The full survey is available at <>

 October 4, 2001 CONTACT:  Cary Funk
 Director of the Commonwealth Poll

 Americans Welcome Scientific Advancements with Caution
 Life Sciences Survey Conducted by the VCU Center for Public Policy

 RICHMOND, Va. — Americans are extremely supportive of the giant strides
 being made in science and technology but also are very concerned about the
 moral implications inherent in areas such as stem-cell research and genetic
 testing, according to a new nationwide survey conducted by Virginia
 Commonwealth University in Richmond.

 The VCU Life Sciences Survey was conducted with 1,122 adults nationwide.
 The margin of error for the poll is +/- 3 percent. Highlights of the survey
 found that:

 Scientific Progress and Moral Values
 An overwhelming majority of Americans (85 percent) believe that science and
 technology have made society better, but at the same time a majority (72
 percent) also believe that science doesn't pay enough attention to moral
 values. More religious Americans are especially likely to think that
 science doesn't pay enough attention to moral values.

 Americans are more confident about the capacity of science and medicine to
 solve problems associated with disease than they are about society's
 capacity to address many other problems. 83 percent are confident that
 genetic research will lead to major advances in the treatment of diseases
 during the next 15 years. 73 percent believe it is likely that mortality
 rates from cancer will be reduced by half in the next 15 years compared to
 only 20 percent who think the crime rate will be reduced by half and 31
 percent who said the number of deaths from truck and automobile accidents
 will be reduced by half.

 Stem Cell Research
 Medical research that uses stem cells from human embryos is favored by a 48
 to 43 percent plurality. There are clear divisions in viewpoint over stem
 cells depending on the importance of religious beliefs. 71 percent of those
 who say religion is not important to them favor stem cell research compared
 to 38 percent who say religion provides a great deal of guidance in their
 life. At the same time, the vast majority of Americans (78 percent) believe
 that ethical concerns over stem cell research are serious.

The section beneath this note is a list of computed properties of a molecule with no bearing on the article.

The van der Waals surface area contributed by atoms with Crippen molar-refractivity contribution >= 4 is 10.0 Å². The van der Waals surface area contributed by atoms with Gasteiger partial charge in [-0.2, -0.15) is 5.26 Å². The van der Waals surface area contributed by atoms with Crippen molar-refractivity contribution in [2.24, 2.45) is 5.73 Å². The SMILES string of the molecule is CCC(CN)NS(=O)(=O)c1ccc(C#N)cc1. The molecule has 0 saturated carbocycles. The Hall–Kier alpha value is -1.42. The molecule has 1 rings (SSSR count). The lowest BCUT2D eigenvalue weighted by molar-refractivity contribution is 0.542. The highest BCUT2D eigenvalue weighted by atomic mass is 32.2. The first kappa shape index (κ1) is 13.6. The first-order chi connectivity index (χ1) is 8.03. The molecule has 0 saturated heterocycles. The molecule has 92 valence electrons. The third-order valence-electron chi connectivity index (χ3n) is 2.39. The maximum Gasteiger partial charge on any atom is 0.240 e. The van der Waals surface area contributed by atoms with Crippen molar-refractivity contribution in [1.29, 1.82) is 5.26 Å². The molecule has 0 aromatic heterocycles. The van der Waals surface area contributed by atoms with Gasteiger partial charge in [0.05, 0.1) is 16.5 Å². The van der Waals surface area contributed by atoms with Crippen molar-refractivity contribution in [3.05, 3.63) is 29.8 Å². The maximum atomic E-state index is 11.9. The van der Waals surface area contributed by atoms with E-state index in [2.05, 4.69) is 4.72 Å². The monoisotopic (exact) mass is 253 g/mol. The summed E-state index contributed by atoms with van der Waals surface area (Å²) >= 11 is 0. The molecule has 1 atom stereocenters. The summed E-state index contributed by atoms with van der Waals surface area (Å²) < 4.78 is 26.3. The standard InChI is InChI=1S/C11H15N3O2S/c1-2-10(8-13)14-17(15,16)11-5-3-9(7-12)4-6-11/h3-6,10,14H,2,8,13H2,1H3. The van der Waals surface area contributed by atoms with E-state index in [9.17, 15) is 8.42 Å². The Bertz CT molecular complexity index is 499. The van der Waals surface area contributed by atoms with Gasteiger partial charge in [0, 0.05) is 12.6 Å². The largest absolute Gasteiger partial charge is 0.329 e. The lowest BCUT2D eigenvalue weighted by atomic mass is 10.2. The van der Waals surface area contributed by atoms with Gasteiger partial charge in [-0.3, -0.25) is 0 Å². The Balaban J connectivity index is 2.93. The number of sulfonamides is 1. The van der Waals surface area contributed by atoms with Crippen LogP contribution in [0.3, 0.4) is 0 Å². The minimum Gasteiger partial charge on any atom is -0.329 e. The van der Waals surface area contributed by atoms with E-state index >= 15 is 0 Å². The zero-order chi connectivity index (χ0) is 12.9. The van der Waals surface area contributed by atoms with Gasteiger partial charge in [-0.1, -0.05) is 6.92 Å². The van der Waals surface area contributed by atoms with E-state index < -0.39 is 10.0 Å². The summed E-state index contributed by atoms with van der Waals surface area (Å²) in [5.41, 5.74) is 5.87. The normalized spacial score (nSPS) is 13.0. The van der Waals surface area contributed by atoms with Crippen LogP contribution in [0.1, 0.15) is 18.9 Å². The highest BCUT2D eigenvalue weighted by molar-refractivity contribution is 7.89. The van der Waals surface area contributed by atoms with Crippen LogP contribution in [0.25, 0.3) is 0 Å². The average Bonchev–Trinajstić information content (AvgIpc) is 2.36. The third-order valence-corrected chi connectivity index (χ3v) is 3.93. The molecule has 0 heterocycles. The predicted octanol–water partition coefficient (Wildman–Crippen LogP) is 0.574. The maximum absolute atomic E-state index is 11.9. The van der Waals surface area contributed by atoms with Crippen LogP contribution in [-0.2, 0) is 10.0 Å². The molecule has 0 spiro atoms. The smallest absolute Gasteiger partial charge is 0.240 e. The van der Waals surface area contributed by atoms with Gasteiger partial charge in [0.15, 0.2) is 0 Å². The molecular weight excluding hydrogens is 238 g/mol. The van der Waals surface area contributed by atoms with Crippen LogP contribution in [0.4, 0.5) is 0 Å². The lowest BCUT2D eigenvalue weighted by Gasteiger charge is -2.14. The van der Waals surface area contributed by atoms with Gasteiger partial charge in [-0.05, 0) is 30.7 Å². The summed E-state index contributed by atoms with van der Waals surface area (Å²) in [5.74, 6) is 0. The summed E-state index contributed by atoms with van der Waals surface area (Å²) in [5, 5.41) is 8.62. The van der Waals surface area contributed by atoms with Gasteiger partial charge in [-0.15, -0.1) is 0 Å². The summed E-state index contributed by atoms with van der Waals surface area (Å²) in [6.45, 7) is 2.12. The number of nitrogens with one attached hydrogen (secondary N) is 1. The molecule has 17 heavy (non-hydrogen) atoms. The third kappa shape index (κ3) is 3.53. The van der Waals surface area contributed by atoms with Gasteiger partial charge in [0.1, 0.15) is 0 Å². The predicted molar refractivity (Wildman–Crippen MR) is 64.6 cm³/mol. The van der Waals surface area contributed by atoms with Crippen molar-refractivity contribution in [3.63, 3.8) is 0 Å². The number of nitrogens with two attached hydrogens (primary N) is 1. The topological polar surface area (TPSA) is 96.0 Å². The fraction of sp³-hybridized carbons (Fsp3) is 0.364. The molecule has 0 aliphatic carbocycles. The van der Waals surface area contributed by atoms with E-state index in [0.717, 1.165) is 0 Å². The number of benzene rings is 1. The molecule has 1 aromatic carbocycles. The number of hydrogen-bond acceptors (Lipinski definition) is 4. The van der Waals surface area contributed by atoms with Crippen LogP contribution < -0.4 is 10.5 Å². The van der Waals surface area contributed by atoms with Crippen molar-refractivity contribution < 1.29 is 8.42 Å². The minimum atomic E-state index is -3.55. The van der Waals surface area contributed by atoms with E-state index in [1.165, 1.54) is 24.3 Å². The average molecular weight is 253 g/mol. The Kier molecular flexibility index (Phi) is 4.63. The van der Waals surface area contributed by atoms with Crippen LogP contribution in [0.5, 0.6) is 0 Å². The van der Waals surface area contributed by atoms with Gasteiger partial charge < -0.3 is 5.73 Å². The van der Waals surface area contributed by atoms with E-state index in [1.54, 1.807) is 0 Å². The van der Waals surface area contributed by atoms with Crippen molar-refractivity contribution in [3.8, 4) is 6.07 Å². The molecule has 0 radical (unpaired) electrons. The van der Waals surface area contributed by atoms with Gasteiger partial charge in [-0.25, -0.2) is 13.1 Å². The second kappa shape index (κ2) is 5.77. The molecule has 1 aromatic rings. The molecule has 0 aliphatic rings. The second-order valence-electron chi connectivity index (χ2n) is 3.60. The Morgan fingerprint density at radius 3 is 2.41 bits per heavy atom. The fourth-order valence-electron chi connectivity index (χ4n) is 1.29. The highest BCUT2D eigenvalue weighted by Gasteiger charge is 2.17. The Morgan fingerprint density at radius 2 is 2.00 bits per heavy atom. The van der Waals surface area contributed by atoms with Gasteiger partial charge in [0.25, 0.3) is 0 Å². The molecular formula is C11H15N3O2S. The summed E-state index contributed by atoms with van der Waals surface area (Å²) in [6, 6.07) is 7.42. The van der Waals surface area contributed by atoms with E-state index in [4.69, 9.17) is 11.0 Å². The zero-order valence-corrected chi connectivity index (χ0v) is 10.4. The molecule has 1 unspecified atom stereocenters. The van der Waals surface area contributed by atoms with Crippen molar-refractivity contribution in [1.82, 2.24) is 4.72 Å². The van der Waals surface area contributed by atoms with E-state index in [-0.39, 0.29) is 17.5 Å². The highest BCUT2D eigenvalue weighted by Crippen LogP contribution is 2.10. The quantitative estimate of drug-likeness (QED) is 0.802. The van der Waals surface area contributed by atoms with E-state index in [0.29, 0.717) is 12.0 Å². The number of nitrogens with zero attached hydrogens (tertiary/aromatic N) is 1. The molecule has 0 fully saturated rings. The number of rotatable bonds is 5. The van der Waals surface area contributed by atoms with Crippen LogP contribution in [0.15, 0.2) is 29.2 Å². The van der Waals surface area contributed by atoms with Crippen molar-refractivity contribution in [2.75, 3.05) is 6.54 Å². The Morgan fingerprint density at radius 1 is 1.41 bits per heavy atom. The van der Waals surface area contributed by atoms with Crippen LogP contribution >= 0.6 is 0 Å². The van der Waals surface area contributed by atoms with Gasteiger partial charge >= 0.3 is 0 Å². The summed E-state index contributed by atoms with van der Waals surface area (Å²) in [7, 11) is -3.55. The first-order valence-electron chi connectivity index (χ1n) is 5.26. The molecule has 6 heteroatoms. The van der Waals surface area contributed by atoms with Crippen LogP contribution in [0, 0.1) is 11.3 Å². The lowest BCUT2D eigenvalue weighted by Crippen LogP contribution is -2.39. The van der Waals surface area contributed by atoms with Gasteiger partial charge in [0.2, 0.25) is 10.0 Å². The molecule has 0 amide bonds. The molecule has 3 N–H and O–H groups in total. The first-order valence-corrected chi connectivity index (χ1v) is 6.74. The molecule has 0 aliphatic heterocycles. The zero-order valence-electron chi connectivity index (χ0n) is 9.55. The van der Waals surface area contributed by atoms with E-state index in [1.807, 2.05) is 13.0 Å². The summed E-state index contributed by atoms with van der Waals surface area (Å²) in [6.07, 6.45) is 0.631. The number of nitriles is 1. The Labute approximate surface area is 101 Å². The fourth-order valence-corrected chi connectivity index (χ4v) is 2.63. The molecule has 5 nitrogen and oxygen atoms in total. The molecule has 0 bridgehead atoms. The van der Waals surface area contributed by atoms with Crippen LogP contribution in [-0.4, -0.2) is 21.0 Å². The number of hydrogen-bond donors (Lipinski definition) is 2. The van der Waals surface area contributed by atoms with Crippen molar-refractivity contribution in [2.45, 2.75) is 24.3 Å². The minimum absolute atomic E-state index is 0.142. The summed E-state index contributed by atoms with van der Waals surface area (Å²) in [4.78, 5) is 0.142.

The public is more likely to trust information on stem cell research from
 scientific researchers and medical ethicists than information that comes
 from other groups. 86 percent say they would trust information on stem cell
 research that comes from scientific and medical researchers and 81 percent
 would trust information from specialists in medical ethics. This compares
 with 58 percent who would trust information from family and friends on this
 issue, 54 percent from religious leaders, and 46 percent from the media.

 Genetic Testing and Discrimination
 A clear majority (77 percent) believe that genetic testing should be made
 easily available. Six in ten report they would get tested if it was easily
 available and even more (67 percent) would get their children tested if it
 was easily available.

 Large majorities believe that genetic testing results will lead to
 discrimination by health insurance companies and employers. 84 percent
 believe that health insurance companies will deny coverage and 69 percent
 believe that employers will deny people jobs because of genetic testing
 results. Americans are almost evenly split (by 46 to 43 percent) over
 whether it is even possible to prevent discrimination from genetic testing

 On the issue of which groups or individuals can protect people from the
 misuse of genetic information, large majorities express confidence in
 physicians, genetic counselors, and scientists. Just under half, 47
 percent, have confidence that the federal or state government can protect
 people from misuse of this information. Confidence in the media is
 strikingly lower than any other group asked about. Only 21 percent of
 Americans have confidence in the media to protect people from the misuse of
 this information.

 Trust and the News Media
 While a 45 percent plurality say they would turn first to the news media to
 learn more about stem cell research, few appear to trust the information
 provided by the media. Trust for the media on this issue was lower than
 that for all but one other group — the U.S. Congress. Similarly, fewer
 people expressed confidence in the media to protect people from the misuse
 of genetic information than did so for any of ten other groups.

 Religion, Catholics, and Science
 While the Roman Catholic leadership has been active in the debate against
 stem cell research, Catholics in America hold views quite similar to the
 public at large on stem cells. The same holds for opinion on abortion.
 More religious Americans depart sharply from other Americans on new
 developments in science and medicine. Those who are more religious are more
 likely to oppose stem cell research, are less likely to think the benefits
 of genetic research outweigh the risks and are more likely to believe that
 "science doesn't pay enough attention to moral values."

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